Trucker Takes His Old Job Back Just So He Can Tell His Boss He Found A Way Better One — 'Loyalty Died When Pensions Did'

He, along with many other people, agree that loyalty to a company only comes when that company is loyal as well.

confident truck driver on parking lot looking at camera Drazen Zigic | Shutterstock

A man claimed that he had no problem turning his back on his current job and finding somewhere new after being offered better incentives that would make doing his job easier. 

Posting to the subreddit r/antiwork, he sparked a conversation about having loyalty to an employer that doesn't appreciate you or treat you with that same loyalty in return.

He took his old job back just so he could tell his boss that he found a better one.

In a since-deleted Reddit post, the unnamed man, who drives for a small construction company, explained that during the winter months, when layoffs happen, he'd go do local work, including shoveling and plowing snow on the highways. This year, when he finished his winter work with the county and went back to his other job, he was told he wasn't needed at the moment.


"I put in an application for another larger local construction company to drive for them and I’m in the process of being hired. Now all [of a] sudden, the other place is needing me back starting Monday because they’re firing one of the new hires," he admitted. He already made up his mind to leave his old job because of the much better benefits and work environment.

Two business partners shaking hands after signing contract fizkes | Shutterstock


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Some of those better things include higher pay, better trucks to drive in, healthcare, and PTO. This truck driver isn't the only person adamant about finding better employment. According to the Pew Research Center, the majority of workers who quit a job say low pay (63%), no opportunities for advancement (63%), and feeling disrespected at work (57%) were reasons why they quit.

Out of all working-class adults, over 90% of Gen Zers and millennials said they're considering leaving their jobs, per a LinkedIn survey via Business Insider. The increase reflects young workers' desire for higher pay — but also confidence in the labor market. Despite this, job-switching is unlikely to reach the record highs seen during the Great Resignation in 2021 and 2022.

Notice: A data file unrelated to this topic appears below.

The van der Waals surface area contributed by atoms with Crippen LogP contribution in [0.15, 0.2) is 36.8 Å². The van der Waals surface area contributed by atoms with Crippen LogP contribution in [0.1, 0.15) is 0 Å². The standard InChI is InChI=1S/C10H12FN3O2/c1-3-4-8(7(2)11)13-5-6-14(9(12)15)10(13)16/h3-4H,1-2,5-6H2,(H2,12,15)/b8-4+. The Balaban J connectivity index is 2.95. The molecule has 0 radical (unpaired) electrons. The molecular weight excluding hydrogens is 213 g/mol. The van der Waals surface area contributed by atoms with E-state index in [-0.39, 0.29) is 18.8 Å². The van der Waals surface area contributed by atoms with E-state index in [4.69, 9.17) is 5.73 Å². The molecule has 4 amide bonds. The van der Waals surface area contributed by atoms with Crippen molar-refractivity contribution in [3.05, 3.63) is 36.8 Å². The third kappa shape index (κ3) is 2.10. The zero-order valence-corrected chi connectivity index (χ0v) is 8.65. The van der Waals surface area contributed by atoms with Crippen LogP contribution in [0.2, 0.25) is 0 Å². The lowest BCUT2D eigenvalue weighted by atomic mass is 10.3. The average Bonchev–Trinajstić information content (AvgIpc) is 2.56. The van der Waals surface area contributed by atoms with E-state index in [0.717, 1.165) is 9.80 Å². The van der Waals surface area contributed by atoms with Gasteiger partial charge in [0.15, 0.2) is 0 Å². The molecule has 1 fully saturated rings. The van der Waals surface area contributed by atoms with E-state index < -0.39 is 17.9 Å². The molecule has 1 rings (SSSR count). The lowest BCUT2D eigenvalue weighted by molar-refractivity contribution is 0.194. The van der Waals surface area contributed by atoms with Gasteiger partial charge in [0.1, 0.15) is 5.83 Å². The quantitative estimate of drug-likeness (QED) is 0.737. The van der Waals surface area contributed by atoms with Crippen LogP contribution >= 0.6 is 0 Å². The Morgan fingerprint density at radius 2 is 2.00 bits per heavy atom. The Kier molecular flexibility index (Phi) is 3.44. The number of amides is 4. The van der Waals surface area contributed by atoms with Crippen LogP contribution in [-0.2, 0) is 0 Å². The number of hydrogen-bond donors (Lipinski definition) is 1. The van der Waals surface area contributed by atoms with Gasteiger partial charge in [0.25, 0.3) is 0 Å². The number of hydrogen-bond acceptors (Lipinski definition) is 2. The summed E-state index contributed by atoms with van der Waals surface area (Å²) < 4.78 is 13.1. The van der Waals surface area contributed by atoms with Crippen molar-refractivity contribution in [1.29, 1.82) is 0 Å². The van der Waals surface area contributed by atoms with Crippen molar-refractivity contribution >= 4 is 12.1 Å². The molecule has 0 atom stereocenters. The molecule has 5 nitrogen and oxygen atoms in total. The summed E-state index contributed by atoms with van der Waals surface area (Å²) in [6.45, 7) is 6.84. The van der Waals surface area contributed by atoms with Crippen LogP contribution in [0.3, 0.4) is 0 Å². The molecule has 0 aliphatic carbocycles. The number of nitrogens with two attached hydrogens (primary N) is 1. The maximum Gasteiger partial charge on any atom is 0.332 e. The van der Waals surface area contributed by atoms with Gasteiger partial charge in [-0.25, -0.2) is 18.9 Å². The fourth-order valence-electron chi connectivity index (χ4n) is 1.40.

Many people are choosing to prioritize their well-being and job satisfaction over being blindly loyal to employers who have no interest in respecting them in the first place. This shift in mindset will hopefully force companies to rethink their approach when it comes to their team members and employees, because the truth of the matter is, that a happy employee means more work gets done.


People who feel valued at a company will be willing to stay for longer than those who don't. They are more likely to be loyal and dedicated because of how appreciated they feel in their roles.

employees laughing while discussing ideas in conference room Pressmaster | Shutterstock

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When he returned to his old job, he found out the real reason that he was asked back.

"I also found out that the only reason I’m being brought back is because the boss can’t find another driver and didn’t want to bring me back cause I was asking for too much in terms of just wanting PTO time," he continued. 

However, he has a plan for when he goes back. He insisted that once he returns to his old job, he will tell his boss that he's already got another job lined up that offers better opportunities and benefits, making it clear that he is not willing to settle for less than what he deserves. He's sure that after saying this, he'll hear the usual garb about being loyal to a company but pointed out that his boss wasn't loyal to him to begin with.

While his behavior is understandable, people in the comments section suggested that he simply turned down his old job's request to come back because, in the end, silence is the best revenge you can have.

construction supervisor in a blue hard hat Rido / Canva Pro


"The best thing you can do is decline the old employer's request to come back. Don’t give a reason. Don’t reply to any other communication. You will live rent-free in that guy's head for a long time. Every time he fires another guy or someone else quits, he will think momentarily about your departure," one Reddit user wrote.

Another user added, "Don’t tell your boss a thing. Take the work until you start the new job, and then either just stop showing up or tell him you won’t be in again. The lack of notice will serve him right, and you’ll be protected in case he tries to sabotage the other job or something goes wrong with it before you start. Never give them more information than you have to; it just gives them a chance to screw you."

Ultimately, this lone truck driver's experience resonates deeply with other working-class individuals because of how neglected many people are by their employers, and many of those traditional notions of corporate America are slowly starting to vanish and be replaced by a new era where workers are demanding respect above all else.


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Nia Tipton is a Chicago-based entertainment, news, and lifestyle writer whose work delves into modern-day issues and experiences.